Linebacker: Paul Worrilow, Falcons
The Falcons were forced to start multiple rookies on defense all season, and it showed. Their defense was terrible, and Worrilow, an undrafted rookie from Delaware, racked up a bunch of tackles in 33-10 losses, mopping up the middle of the field as opponents handed off to kill the clock. But there's "a bunch of tackles," and then there's A BUNCH OF TACKLES, and Worrilow gobbled up 54 of them in one three-game stretch, including a Falcons-record 19 each in back-to-back games. You don't do that by flopping on the fullback in the fourth quarter, and while Worrilow has a long way to go in pass coverage and as an all-around defender, he has proven that he belongs.
Linebacker: Barkevious Mingo, Browns
Our all-rookie defense, technically a 4-3, is a little short on pass rushers, so let's bring Mingo off the bench on third-and-long. Mingo started the season hot, with three sacks in his first four games, then went silent for weeks as he struggled to learn his outside linebacker role and Ray Horton dialed back his blitzes to keep the Browns secondary from getting gouged. Mingo sacked Tom Brady to end his drought, and he has both the skill and temperament of an outstanding pass rusher. "You're going to see Mingo make amazing plays and Jabaal make amazing plays," teammate Paul Kruger said of Mingo and defensive end Jabaal Sheard. "Then there's going to be some quiet games, too. But if you understand the game and you watch the tape, they're doing their job, they're doing what they're coached to do."
Cornerback: Marcus Cooper, Chiefs
The 49ers cut Cooper, their seventh-round pick, at the end of training camp. The Chiefs acquired him as a depth chart afterthought. With free agents Dunta Robinson and Sean Smith joining Brandon Flowers, they were stacked at cornerback. Within a few weeks, Robinson was the one buried on the depth chart, and Cooper was having huge games -- two interceptions and eight passes defensed in back-to-back weeks against the Raiders and Titans -- as a nickel corner who is essentially a de facto starter in Bob Sutton's scheme.
Cooper often locks up in man coverage against the opponent's No. 2 receiver, allowing Flowers to blitz from the slot. Cooper got picked on a little by Peyton Manning but answered the challenge with an interception in the second Chiefs-Broncos meeting. He followed that with three passes defensed in the Abominable Redskins Snow Game. Cooper is a future starter and an important component in one of the most intriguing defenses you will see in the postseason, making him our Runner-up Defensive Rookie of the Year.
Cornerback: Jonthan Banks, Buccaneers
When a defense starts a perennial All-Pro cornerback on one side of the formation and a rookie on the other side, you would expect opponents to target their No. 2 receivers over and over again in an effort to attack the new kid. Even if the coach, like Greg Schiano, does not believe in moving the All-Pro around the formation to match the opponent's top receiver, you would expect some kind of disparity as teams avoid the superstar and test the rookie.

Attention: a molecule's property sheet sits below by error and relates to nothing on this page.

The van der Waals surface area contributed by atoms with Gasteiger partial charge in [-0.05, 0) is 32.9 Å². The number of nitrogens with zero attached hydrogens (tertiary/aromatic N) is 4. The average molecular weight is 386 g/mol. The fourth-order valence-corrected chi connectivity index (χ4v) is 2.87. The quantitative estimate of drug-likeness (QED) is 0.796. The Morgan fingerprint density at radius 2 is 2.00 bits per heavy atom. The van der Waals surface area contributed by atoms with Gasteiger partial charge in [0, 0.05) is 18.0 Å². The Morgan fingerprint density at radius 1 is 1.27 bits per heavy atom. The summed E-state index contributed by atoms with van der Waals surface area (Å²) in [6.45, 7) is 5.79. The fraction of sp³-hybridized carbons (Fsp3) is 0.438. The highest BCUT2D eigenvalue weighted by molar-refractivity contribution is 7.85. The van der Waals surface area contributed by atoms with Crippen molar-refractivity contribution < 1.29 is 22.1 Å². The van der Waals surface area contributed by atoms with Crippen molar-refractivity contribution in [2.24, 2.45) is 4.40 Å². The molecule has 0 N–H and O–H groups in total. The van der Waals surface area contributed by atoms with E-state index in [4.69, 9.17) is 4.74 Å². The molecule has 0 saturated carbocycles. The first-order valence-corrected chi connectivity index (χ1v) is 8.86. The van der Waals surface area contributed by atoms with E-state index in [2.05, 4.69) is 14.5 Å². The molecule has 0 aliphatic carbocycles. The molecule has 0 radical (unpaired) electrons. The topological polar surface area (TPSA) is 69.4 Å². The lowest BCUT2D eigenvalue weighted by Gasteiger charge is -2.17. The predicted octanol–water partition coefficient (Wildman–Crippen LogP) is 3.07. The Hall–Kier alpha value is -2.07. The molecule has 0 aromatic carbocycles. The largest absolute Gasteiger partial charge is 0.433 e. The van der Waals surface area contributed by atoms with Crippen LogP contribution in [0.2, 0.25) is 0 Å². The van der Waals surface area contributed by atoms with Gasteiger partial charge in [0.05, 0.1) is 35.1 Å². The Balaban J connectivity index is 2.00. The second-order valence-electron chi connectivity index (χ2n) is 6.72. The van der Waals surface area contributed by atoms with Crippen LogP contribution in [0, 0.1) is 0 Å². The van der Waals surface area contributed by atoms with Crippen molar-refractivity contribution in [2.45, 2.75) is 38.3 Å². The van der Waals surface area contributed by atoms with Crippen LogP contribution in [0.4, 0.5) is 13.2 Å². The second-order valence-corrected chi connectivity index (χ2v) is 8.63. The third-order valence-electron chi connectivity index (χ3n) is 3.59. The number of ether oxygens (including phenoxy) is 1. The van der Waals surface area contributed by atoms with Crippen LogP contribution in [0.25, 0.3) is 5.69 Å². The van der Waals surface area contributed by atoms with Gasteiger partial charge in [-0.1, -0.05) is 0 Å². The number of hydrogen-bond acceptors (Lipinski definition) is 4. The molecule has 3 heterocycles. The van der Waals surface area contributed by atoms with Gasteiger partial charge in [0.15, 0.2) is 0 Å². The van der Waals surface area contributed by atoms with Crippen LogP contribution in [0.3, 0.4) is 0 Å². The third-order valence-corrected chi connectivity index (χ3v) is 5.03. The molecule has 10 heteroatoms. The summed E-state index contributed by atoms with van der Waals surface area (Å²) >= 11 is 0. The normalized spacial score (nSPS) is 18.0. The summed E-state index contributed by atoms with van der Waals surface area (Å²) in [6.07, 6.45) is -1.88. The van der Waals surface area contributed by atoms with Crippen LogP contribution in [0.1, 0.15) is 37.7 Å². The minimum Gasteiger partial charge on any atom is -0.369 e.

Football Outsiders keeps track of how each opposing receiver does against each defense; it's an objective way to tell if opponents are purposely playing keepaway from Darrelle Revis or exploiting a specific weakness in the secondary. Entering Week 14, the Buccaneers were 11th in the NFL at shutting down No. 1 receivers but fifth in the league at stopping No. 2 receivers. In other words, Banks has more than held his own against opponents trying to navigate around Revis Island.
Safety: Eric Reid, 49ers
Reid has impressed the Niners not just with his coverage talents, but his maturity. He was not penalized once through 14 games, and given a chance to turn an interception into a pick-six late in the Buccaneers game, he prudently flopped on the ball so the Niners could safely eat the clock instead.
Reid has suffered two concussions this season but is a smart hitter who won't needlessly endanger himself and others, and he's a natural in deep zone coverage. "He handles everything the way a veteran would," 49ers cornerback Eric Wright said. "And it shows in the way he's playing. ... I can't applaud him enough."
Safety: Tyrann Matheiu, Cardinals
If Reid is the cool tactician at free safety, Matheiu is the not-totally-guided missile at strong safety. Before suffering a knee injury in December, Matheiu gave the Cardinals the full Honey Badger experience, sliding all over the defensive formation, making noisy open-field tackles, flashing danger as a pass rusher and sometimes making a dumb mistake. The mistakes were starting to fade before the injury, and defensive coordinator Todd Bowles knows he has a Swiss army knife in Matheiu, who can line up as a weakside linebacker in some packages and a slot corner in others or deep safety in others, forcing the quarterback to find and account for him on every play.
Punter: Ryan Allen, Patriots
Allen booted 24 punts inside the 20-yard line through 14 games. Every yard of field position has counted for the Patriots this season.
Kicker: Caleb Sturgis, Dolphins
The only rookie kicker in the NFL wins this slot by default, but Sturgis has been solid on kickoffs and is 23-of-27 within 50 yards.
Kickoff Returner: Cordarrelle Patterson, Vikings
Our Special Teams Rookie of the Year. Through Week 15, eight of Patterson's 36 kickoff returns were longer than 40 yards, and opponents were starting to give him the Devin Hester treatment, squibbing short kicks instead of giving Patterson the opportunity to take the ball past midfield.
Punt Returner: Tavon Austin, St. Louis Rams
Patterson and Austin also give the all-rookie offense a dangerous four-receiver look: Austin is nasty on screens and reverses from the slot, while Patterson is more of a tall possession target with long speed.
Kick Gunner: Don Jones, Dolphins
Jones has nine special teams tackles on the year, the biggest being a crushing hit that forced a game-changing fumble against the Falcons. "The bottom line is, big hits excite the team, excite the crowd," Dolphins special teams coordinator Darren Rizzi explained the week after Jones' big hit. "They can be big momentum swings, whether it's a block on offense, a tackle on defense or a big hit on special teams. I think they kind of recharge your sideline."
They can also make things easy for a football writer with Christmas stuff to do who does not have time to watch hours of special teams film!